To the man who shot the hawk at 4:50 p.m. Jan. 10 over David Walley's.
I had been watching birds over the wetlands all week. As I usually do when I visit, I had binoculars. I enjoy the wetlands and the beautiful birds that visit here all times of the year. Every year I visit David Walley's, I experience wonderful peace and calm in the waters and by the wildlife preserve.
One hawk captured my attention for the last week. He was very large and one day sat perched for hours in a pine tree directly outside my room. I enjoyed getting up every morning and looking for him over the wetlands, watching him soar, cruising around and eyeing prey.
What are the chances? Amazing that at the precise moment you determined to shoot that majestic extraordinary large hawk dead, I had it fixed in my view with binoculars. He was happily soaring, high over the wetlands with a smaller mate. I was taken by his glory and giant wing span and commented to my friend that he was spectacular.
Your first shot barely missed the smaller hawk, joined with the other in harmonic soaring. It swerved, feeling your bullet graze its feathers. I gasped and with the second shot my heart almost stopped. I was aghast to see the huge hawk fall straight to the ground and land in the snow. So sudden. So final.
I watched you retrieve it with your dog. I saw you pick it up and carry it back across the wetlands. I stood at the edge of the wetlands as you returned to your large bronze pickup truck.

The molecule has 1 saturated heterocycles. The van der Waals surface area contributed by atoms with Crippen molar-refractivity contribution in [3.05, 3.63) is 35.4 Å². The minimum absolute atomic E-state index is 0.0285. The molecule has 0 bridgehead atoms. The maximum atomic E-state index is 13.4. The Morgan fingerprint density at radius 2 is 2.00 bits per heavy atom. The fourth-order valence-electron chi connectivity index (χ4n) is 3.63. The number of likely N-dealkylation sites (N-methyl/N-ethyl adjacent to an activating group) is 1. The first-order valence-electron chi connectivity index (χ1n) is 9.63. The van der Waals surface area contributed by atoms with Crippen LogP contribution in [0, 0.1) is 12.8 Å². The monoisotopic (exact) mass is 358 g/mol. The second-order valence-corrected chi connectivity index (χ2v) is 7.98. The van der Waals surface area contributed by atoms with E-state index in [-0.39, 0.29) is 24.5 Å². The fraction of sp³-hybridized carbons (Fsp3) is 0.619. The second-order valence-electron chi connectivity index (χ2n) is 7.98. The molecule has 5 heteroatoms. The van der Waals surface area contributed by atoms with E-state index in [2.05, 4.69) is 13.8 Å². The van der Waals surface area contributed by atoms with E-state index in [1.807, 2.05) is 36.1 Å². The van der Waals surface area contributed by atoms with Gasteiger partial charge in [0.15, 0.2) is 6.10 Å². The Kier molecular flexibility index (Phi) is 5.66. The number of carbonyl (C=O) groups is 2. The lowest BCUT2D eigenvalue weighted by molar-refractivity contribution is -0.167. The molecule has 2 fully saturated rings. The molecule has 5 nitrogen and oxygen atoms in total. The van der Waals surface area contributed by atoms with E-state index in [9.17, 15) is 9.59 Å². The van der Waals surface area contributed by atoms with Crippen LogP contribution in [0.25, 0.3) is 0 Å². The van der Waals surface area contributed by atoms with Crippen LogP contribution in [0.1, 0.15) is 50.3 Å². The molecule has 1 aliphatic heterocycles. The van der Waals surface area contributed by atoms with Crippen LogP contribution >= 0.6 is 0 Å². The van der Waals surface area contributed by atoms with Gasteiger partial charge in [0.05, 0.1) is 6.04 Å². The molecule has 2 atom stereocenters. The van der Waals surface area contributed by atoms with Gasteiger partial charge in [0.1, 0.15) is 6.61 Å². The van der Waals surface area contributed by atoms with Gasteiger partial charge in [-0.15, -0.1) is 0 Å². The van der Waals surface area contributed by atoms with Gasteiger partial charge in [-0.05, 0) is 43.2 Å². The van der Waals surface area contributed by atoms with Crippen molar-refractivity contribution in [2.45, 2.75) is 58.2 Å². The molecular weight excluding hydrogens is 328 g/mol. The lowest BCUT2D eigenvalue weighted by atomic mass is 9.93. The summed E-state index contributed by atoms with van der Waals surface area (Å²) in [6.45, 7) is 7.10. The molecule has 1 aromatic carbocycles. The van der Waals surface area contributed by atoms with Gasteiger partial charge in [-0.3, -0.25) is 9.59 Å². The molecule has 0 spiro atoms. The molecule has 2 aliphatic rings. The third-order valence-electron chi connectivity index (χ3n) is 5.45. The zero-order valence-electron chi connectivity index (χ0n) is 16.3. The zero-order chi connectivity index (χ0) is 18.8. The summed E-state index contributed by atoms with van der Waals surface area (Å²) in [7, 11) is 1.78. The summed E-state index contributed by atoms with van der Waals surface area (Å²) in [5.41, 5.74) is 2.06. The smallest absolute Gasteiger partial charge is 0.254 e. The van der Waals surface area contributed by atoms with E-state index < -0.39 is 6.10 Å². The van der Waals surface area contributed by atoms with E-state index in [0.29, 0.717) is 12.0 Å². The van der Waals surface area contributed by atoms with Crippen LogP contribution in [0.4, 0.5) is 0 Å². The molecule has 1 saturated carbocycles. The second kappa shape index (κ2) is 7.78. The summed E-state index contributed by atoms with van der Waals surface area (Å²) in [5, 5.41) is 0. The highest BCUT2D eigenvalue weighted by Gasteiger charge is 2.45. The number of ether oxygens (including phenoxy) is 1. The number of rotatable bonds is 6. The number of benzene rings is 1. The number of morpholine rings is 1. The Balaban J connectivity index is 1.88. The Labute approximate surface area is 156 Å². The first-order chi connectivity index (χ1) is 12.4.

You passed me as you circled through the spa parking lot, your hunting hound dog happily looking out the open window. Ironically, the pictures I took on my phone were corrupt and the deputy who responded to numerous calls drove right by you.
Thank you for reminding me about fragile life. One year ago this week I lost my husband in an accident.
How sudden the shift from admiration and appreciation to sadness and loss. Our attachment to people and things is not always resourceful. You reminded me that we need to be in a state of gratefulness in every moment, for everything, in every way. I am thankful for you today, Hunter of Hawks, for reminding me of this painful lesson. I am exceedingly grateful that during the last moments of the hawk's life, he was being admired, appreciated and loved, just as my late husband was.
The wetlands are the same now. Life goes on. The hawk is a hunter who was hunted. I am beginning my life over too, and life goes on around us. I feel grateful that even after a great year of loss, I still have an expansive heart, able to feel, and love and appreciate. Thank you Hunter of Hawks for helping me move on.